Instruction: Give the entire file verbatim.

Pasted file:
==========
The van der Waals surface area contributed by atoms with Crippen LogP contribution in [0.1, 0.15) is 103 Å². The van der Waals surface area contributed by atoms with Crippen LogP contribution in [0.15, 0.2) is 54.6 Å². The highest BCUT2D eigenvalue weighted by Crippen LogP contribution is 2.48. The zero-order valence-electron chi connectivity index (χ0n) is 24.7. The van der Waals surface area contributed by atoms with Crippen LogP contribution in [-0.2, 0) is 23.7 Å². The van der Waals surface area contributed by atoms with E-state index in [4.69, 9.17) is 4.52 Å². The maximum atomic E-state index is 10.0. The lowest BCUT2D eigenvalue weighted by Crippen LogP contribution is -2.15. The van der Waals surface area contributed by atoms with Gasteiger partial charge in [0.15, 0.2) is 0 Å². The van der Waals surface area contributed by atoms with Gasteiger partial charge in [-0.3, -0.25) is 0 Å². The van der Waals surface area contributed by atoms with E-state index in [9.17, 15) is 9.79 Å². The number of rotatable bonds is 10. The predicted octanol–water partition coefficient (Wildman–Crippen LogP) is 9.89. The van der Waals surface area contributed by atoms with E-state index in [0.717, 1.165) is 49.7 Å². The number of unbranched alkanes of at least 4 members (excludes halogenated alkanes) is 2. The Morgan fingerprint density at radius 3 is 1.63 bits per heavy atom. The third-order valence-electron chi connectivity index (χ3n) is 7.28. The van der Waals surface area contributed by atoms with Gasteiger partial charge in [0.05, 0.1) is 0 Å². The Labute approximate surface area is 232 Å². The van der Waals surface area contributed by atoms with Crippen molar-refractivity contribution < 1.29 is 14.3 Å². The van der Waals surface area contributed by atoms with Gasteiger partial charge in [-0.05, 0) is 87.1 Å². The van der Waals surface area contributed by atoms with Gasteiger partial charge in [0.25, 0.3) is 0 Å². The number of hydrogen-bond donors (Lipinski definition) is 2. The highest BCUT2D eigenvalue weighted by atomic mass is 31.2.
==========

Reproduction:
The van der Waals surface area contributed by atoms with Crippen LogP contribution in [0.1, 0.15) is 103 Å². The van der Waals surface area contributed by atoms with Crippen LogP contribution in [0.15, 0.2) is 54.6 Å². The highest BCUT2D eigenvalue weighted by Crippen LogP contribution is 2.48. The zero-order valence-electron chi connectivity index (χ0n) is 24.7. The van der Waals surface area contributed by atoms with Crippen LogP contribution in [-0.2, 0) is 23.7 Å². The van der Waals surface area contributed by atoms with E-state index in [4.69, 9.17) is 4.52 Å². The maximum atomic E-state index is 10.0. The lowest BCUT2D eigenvalue weighted by Crippen LogP contribution is -2.15. The van der Waals surface area contributed by atoms with Gasteiger partial charge in [0.15, 0.2) is 0 Å². The van der Waals surface area contributed by atoms with Gasteiger partial charge in [-0.3, -0.25) is 0 Å². The van der Waals surface area contributed by atoms with E-state index in [9.17, 15) is 9.79 Å². The number of rotatable bonds is 10. The predicted octanol–water partition coefficient (Wildman–Crippen LogP) is 9.89. The van der Waals surface area contributed by atoms with E-state index in [0.717, 1.165) is 49.7 Å². The number of unbranched alkanes of at least 4 members (excludes halogenated alkanes) is 2. The Morgan fingerprint density at radius 3 is 1.63 bits per heavy atom. The third-order valence-electron chi connectivity index (χ3n) is 7.28. The van der Waals surface area contributed by atoms with Gasteiger partial charge in [0.05, 0.1) is 0 Å². The Labute approximate surface area is 232 Å². The van der Waals surface area contributed by atoms with Crippen molar-refractivity contribution < 1.29 is 14.3 Å². The van der Waals surface area contributed by atoms with Gasteiger partial charge in [-0.05, 0) is 87.1 Å². The van der Waals surface area contributed by atoms with Gasteiger partial charge in [0.25, 0.3) is 0 Å². The number of hydrogen-bond donors (Lipinski definition) is 2. The highest BCUT2D eigenvalue weighted by atomic mass is 31.2.